Today's climate and energy headlines:
- United Nations chief demands end to new coal-fired power plants
- EU leaders vow to fight climate change, uphold rules-based trade - declaration
- ‘Four-fifths worried about climate change’ as public concern hits new high
- Ireland becomes second country to declare climate emergency
- Empty North Sea gas fields to be used to bury 10m tonnes of C02
- Nicola Sturgeon confirms rethink on support for new Heathrow runway
- Climate change: Scientists test radical ways to fix Earth's climate
- China’s clean tech boom may disrupt status quo
- Severe long‐lasting drought accelerated carbon depletion in the Mongolian Plateau
- An Observational Constraint on CMIP5 Projections of the East African Long Rains and Southern Indian Ocean Warming
The UN’s secretary-general António Guterres has warned of a “catastrophic situation for the whole world” and proposed an end to new coal-fired power stations after 2020, according to Axios, reporting on an interview he gave to the Associated Press. In that interview, Guterres described “total disaster” if global warming is not stopped. Among his proposals ahead of a tour of Pacific islands threatened by rising sea levels were that no new coal plants be built after 2020 and an end to fossil fuel subsidies. Separately, the Sydney Morning Heraldreports comments made by Rio Tinto chairman Simon Thompson that coal is “not essential to human progress”, but steel is. The paper quotes him saying: “In the case of coal, there are viable alternative sources of energy, that do not produce greenhouse gases. So we would argue that coal is not essential to human progress.” Meanwhile, Clean Energy Wire reports comments made by German environment minister Svenja Schulze that her country’s departure from coal will likely be completed before the 2038 end-date agreed by its coal exit commission. [See Carbon Brief’s analysis of the commission’s advice for more.] In the US, environmental group Sierra Club has found that 50 coal plants have closed under president Donald Trump, according to AFP. Some 40% of the country’s coal capacity has closed since 2010, AFP says. It notes this is part of a trend in which the nation transitions away from coal, with overall production falling by a third since its peak in 2008.
EU leaders have listed climate change among their 10 priorities for the coming years in their “Sibiu Declaration”, Reuters reports. It quotes the joint declaration, from the 27 EU members that will remain after the UK leaves the bloc, saying: “We will…jointly tackle global issues such as preserving our environment and fighting climate change.” The declaration is “less substantial and specific than traditional summit conclusions,” notes EurActiv. It reports criticism of the statement from Greenpeace, whose executive director Jennifer Morgan said climate change had been included only as “a footnote to an afterthought”. Forbes also reports on criticisms that the declaration lacks any substantive commitment to climate action. A second EurActiv article reports comments from European Commission president Jean-Claude Juncker, made at the Sibiu summit in Romania. It quotes him saying the EU should “concentrate on immediate and urgent” climate policies towards meeting the bloc’s 2030 target, rather than debating a net-zero goal for 2050. According to EurActiv, Juncker said: “Let’s not try to escape from our responsibilities by fixing a target a long time after the active time we spend in politics.” Covering efforts by eight member states to push the 2050 target at the summit, Politico reports that “Europe’s East-West divide is back” over climate policy, with different regions in disagreement over the plan. Separately, EurActiv covers a new report from WWF and the Global Footprint Network that concluded “all EU countries are living beyond the means of our planet”.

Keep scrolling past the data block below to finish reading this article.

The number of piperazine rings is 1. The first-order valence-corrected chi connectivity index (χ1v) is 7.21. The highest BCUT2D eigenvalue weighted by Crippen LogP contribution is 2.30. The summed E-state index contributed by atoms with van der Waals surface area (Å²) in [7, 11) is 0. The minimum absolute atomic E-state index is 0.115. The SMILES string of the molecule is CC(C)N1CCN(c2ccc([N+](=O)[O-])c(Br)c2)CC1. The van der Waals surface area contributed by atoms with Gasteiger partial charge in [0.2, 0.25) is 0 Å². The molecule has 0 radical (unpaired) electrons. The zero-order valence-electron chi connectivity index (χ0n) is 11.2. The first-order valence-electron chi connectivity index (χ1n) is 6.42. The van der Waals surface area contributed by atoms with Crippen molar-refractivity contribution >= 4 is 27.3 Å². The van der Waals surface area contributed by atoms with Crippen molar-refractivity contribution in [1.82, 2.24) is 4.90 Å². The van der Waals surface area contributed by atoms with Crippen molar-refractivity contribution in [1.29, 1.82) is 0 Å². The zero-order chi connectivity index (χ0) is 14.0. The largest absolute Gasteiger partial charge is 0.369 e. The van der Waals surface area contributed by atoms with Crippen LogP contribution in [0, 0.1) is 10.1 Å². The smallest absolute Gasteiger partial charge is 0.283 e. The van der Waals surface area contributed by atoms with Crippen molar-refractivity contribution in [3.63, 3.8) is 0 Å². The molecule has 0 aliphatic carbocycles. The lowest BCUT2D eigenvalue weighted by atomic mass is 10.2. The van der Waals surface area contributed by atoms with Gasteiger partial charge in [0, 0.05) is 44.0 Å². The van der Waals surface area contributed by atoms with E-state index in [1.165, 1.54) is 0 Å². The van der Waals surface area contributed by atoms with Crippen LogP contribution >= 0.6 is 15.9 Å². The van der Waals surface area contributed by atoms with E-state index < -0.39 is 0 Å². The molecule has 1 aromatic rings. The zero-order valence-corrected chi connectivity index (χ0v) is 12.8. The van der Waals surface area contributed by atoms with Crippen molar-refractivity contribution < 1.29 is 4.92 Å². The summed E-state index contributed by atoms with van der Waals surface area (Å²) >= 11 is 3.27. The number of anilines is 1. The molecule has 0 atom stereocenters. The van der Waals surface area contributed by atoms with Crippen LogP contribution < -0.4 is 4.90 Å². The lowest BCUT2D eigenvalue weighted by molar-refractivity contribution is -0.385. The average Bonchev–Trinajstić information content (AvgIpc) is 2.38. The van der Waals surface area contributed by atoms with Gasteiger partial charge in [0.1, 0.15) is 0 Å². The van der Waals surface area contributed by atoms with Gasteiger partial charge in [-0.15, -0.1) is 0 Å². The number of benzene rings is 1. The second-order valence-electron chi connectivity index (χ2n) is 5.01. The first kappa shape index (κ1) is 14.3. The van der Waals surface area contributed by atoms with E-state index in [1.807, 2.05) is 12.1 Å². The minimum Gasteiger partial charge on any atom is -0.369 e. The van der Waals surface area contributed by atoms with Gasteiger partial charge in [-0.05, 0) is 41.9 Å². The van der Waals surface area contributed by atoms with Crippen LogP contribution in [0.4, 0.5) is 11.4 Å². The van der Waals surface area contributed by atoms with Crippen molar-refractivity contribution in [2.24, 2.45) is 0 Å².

Official UK government figures show public concern about climate change has reached record levels in recent months, the Press Association reports. Polling conducted for the Department for Business, Energy and Industrial Strategy found four-fifths of those surveyed are worried about climate change, the highest level since the public attitudes tracker began in 2012, PA adds. Of those involved, 35% said they were “very concerned” about the issue, it says. BusinessGreen notes that while the polling was conducted in the wake of widespread school climate strikes, it came before the Extinction Rebellion protests that brought London to a standstill and parliament’s declaration of a “climate emergency”. DeSmogUK reports the same survey shows public opposition to fracking has also risen to its highest level ever, with support dropping to a record low. The Times also carries the story, noting the results also showed support for onshore wind at an all-time high. Carbon Brief’s Simon Evans has a Twitter thread summarising the key results of the latest government polling.
Following a similar announcement by the UK parliament, Ireland has become the second country in the world to declare a climate and biodiversity emergency, RTÉ reports. The news outlet reports comments from Irish politicians, who welcome the move but also warn that it must be backed up with action. The declaration came after an amendment to a parliamentary climate action report was agreed by the government and the opposition parties, and after an EU declaration including climate among its priorities for the years ahead, the Irish Examiner reports. It also notes the comments of climate action minister Richard Bruton, who said “we’re reaching a tipping point in respect of climate deterioration”. BBC News also covers the story, mentioning the response from teenage climate activist Greta Thunberg, who it says described the act as “great news” on Twitter.